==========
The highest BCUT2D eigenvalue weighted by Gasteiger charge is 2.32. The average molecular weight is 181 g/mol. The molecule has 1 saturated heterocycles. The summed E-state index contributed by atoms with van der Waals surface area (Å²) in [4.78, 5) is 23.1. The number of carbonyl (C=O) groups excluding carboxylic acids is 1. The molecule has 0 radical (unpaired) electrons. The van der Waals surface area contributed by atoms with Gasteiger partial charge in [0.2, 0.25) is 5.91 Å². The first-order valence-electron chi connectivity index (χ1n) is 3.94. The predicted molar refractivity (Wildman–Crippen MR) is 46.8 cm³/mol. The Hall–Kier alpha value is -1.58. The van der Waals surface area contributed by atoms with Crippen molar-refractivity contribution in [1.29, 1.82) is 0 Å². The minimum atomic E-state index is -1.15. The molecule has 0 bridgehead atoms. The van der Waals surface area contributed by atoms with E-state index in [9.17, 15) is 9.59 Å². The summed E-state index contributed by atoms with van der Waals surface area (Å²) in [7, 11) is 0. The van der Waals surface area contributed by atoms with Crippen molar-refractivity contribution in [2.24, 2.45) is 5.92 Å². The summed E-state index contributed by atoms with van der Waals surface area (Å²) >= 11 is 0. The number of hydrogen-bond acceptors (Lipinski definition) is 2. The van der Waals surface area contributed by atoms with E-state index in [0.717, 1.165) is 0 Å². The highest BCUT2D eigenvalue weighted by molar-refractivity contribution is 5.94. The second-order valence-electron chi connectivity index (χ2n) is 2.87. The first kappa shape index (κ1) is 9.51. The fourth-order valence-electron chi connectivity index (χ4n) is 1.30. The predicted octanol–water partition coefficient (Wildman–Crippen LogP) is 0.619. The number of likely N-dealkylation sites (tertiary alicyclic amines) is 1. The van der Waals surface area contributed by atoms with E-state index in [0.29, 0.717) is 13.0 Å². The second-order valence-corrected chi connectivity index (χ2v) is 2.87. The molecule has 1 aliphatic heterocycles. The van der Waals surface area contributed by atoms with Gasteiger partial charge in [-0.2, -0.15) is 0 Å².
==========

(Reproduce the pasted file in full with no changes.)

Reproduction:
The highest BCUT2D eigenvalue weighted by Gasteiger charge is 2.32. The average molecular weight is 181 g/mol. The molecule has 1 saturated heterocycles. The summed E-state index contributed by atoms with van der Waals surface area (Å²) in [4.78, 5) is 23.1. The number of carbonyl (C=O) groups excluding carboxylic acids is 1. The molecule has 0 radical (unpaired) electrons. The van der Waals surface area contributed by atoms with Gasteiger partial charge in [0.2, 0.25) is 5.91 Å². The first-order valence-electron chi connectivity index (χ1n) is 3.94. The predicted molar refractivity (Wildman–Crippen MR) is 46.8 cm³/mol. The Hall–Kier alpha value is -1.58. The van der Waals surface area contributed by atoms with Crippen molar-refractivity contribution in [1.29, 1.82) is 0 Å². The minimum atomic E-state index is -1.15. The molecule has 0 bridgehead atoms. The van der Waals surface area contributed by atoms with E-state index in [9.17, 15) is 9.59 Å². The summed E-state index contributed by atoms with van der Waals surface area (Å²) in [7, 11) is 0. The van der Waals surface area contributed by atoms with Crippen molar-refractivity contribution in [2.24, 2.45) is 5.92 Å². The summed E-state index contributed by atoms with van der Waals surface area (Å²) >= 11 is 0. The number of hydrogen-bond acceptors (Lipinski definition) is 2. The van der Waals surface area contributed by atoms with E-state index in [0.717, 1.165) is 0 Å². The highest BCUT2D eigenvalue weighted by molar-refractivity contribution is 5.94. The second-order valence-electron chi connectivity index (χ2n) is 2.87. The first kappa shape index (κ1) is 9.51. The fourth-order valence-electron chi connectivity index (χ4n) is 1.30. The predicted octanol–water partition coefficient (Wildman–Crippen LogP) is 0.619. The number of likely N-dealkylation sites (tertiary alicyclic amines) is 1. The van der Waals surface area contributed by atoms with E-state index in [0.29, 0.717) is 13.0 Å². The second-order valence-corrected chi connectivity index (χ2v) is 2.87. The molecule has 1 aliphatic heterocycles. The van der Waals surface area contributed by atoms with Gasteiger partial charge in [-0.2, -0.15) is 0 Å².